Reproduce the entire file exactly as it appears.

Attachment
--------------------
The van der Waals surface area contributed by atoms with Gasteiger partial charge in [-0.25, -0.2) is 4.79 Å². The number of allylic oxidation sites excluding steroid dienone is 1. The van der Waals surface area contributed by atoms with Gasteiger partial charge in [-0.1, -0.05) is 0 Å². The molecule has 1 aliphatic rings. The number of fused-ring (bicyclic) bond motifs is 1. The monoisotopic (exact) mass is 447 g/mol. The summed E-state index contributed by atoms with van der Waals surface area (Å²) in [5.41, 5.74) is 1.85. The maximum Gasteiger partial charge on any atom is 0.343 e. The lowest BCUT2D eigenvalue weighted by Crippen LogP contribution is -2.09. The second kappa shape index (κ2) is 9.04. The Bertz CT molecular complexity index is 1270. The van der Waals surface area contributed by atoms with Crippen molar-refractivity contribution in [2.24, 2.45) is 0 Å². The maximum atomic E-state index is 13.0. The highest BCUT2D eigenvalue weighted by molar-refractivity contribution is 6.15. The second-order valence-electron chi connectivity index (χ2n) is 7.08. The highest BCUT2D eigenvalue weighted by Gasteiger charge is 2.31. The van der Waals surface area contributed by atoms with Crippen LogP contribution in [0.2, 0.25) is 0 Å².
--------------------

The van der Waals surface area contributed by atoms with Gasteiger partial charge in [-0.25, -0.2) is 4.79 Å². The number of allylic oxidation sites excluding steroid dienone is 1. The van der Waals surface area contributed by atoms with Gasteiger partial charge in [-0.1, -0.05) is 0 Å². The molecule has 1 aliphatic rings. The number of fused-ring (bicyclic) bond motifs is 1. The monoisotopic (exact) mass is 447 g/mol. The summed E-state index contributed by atoms with van der Waals surface area (Å²) in [5.41, 5.74) is 1.85. The maximum Gasteiger partial charge on any atom is 0.343 e. The lowest BCUT2D eigenvalue weighted by Crippen LogP contribution is -2.09. The second kappa shape index (κ2) is 9.04. The Bertz CT molecular complexity index is 1270. The van der Waals surface area contributed by atoms with Crippen molar-refractivity contribution in [2.24, 2.45) is 0 Å². The maximum atomic E-state index is 13.0. The highest BCUT2D eigenvalue weighted by molar-refractivity contribution is 6.15. The second-order valence-electron chi connectivity index (χ2n) is 7.08. The highest BCUT2D eigenvalue weighted by Gasteiger charge is 2.31. The van der Waals surface area contributed by atoms with Crippen LogP contribution in [0.2, 0.25) is 0 Å².